model 1917 rifle is hard to beat A sufficiently high front sight may be used with this rear peep so that the rifle shoots center at about 100 yards, then the regular elevating slide may be used for longer shots. The wings can be sawed and filed off of the receiver, leaving two small ears to hold the sight in place. After the wings are sawed off roughly, a coarse file is used to bring the receiver close to the final size and shape. A common 10" or 12" half-round file is very good for this. After using the coarse file, a fine file of the Swiss type, such as the various size pillar files, as made by the American Swiss File Co., of Elizabeth, New Jersey, is used to remove the coarse file marks and give the receiver its final shaping. As the job nears completion with the fine file, keep rubbing chalk on the file, to prevent small particles of steel sticking in the file teeth and scratching the work.
Removing the file marks left by the fine file is done with carborundum cloth, starting with #120 and using gradually finer grades until the desired polish is reached.
If you do not desire to use the regular rear sight of the model 1917 rifle, it may be entirely cut off and the receiver rounded up to the measurements of the Remington model 30, after which any receiver sight made for the Remington may be mounted upon the receiver.
The sharp angles can be filed off the receiver at the left rear of the bridge and the clip slots cut and filed off at the front end, bringing these places down in gradual, graceful curves and streamlining the receiver.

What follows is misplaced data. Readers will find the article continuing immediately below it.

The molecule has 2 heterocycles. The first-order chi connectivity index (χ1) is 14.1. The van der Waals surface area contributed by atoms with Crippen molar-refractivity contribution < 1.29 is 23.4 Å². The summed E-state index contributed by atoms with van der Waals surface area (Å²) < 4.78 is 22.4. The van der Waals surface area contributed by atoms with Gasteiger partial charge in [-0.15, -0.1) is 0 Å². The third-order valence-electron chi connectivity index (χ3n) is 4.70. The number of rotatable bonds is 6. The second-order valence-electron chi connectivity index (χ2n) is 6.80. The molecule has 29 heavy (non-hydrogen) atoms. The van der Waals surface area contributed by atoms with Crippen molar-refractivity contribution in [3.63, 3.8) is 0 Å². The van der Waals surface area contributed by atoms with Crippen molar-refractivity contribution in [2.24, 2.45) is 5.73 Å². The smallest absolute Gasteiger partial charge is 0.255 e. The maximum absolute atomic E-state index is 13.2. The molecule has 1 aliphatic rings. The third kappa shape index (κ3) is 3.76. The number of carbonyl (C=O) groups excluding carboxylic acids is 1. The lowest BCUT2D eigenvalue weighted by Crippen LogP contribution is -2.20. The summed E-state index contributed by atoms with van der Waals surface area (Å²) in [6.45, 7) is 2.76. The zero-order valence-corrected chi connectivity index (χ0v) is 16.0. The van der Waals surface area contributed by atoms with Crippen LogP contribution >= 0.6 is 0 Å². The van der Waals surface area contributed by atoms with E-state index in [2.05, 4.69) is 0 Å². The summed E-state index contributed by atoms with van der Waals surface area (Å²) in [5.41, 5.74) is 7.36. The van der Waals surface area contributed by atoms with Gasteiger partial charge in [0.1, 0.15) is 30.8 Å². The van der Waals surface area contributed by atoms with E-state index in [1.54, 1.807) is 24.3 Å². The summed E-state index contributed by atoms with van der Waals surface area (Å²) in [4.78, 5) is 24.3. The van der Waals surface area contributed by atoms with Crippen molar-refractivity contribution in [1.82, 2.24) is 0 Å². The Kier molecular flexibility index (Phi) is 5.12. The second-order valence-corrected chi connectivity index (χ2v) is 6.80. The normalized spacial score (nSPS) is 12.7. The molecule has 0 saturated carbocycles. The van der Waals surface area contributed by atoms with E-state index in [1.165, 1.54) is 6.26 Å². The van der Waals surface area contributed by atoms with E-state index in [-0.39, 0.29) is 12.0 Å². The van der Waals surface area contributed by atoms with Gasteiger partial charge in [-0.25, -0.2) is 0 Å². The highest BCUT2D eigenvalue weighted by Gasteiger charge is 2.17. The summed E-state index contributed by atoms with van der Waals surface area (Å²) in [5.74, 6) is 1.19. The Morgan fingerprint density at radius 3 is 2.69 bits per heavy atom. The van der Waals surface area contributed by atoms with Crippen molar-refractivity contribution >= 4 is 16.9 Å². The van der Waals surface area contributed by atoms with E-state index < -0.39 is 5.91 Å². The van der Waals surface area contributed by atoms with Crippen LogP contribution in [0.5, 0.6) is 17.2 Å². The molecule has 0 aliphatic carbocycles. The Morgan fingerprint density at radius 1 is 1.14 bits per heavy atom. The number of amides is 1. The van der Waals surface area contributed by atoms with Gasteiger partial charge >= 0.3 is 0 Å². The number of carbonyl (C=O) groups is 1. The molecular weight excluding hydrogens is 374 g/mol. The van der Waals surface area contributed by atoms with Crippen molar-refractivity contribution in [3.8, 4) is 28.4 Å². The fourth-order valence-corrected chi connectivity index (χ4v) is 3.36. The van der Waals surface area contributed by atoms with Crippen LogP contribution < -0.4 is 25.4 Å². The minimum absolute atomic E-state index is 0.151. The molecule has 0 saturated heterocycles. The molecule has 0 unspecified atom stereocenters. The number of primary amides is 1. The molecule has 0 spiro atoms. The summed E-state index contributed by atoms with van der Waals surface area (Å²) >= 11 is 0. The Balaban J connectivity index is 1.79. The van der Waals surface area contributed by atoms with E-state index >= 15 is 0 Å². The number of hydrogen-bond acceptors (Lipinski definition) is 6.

The front sight protecting wings are of soft steel and can easily be sawed off and the block filed up to a graceful shape. Standard bead sights can be purchased from Pacific Gun Sight Co., of San Francisco or D. W. King Sight Co., of San Francisco to replace the military blade sight.
If you wish to shorten the barrel saw off the desired amount and, with the barrel held upright in the padded jaws of the bench vise with the new muzzle three or four inches above the jaws, select a medium-coarse flat file of ten or twelve inch length, put a good file handle on it and file the muzzle flat and square, using a small machinist's square such as made by L. S. Starrett Co., or Brown & Sharpe to check the squareness of the muzzle. As the barrel has a taper, the muzzle will not be at right-angles to the sides when it is square with the bore, the angle will be slightly greater than a right-angle, but by filing the muzzle until the variation is alike from all four directions the muzzle will be square with the bore.
After the muzzle is squared, take a fine flat pillar file, chalk it and remove the coarser file marks, then using this fine file, round the sharp corner where sides and muzzle meet, finishing it smoothly with a fine grade of carborundum cloth.
Use a sharp countersink with six or eight cutting edges to round the mouth of the bore. Hold this in your hand, holding it as nearly vertical as you can, and turn it slowly, without too great a pressure upon it, until the edge of the bore is or more tower than the end of the barrel.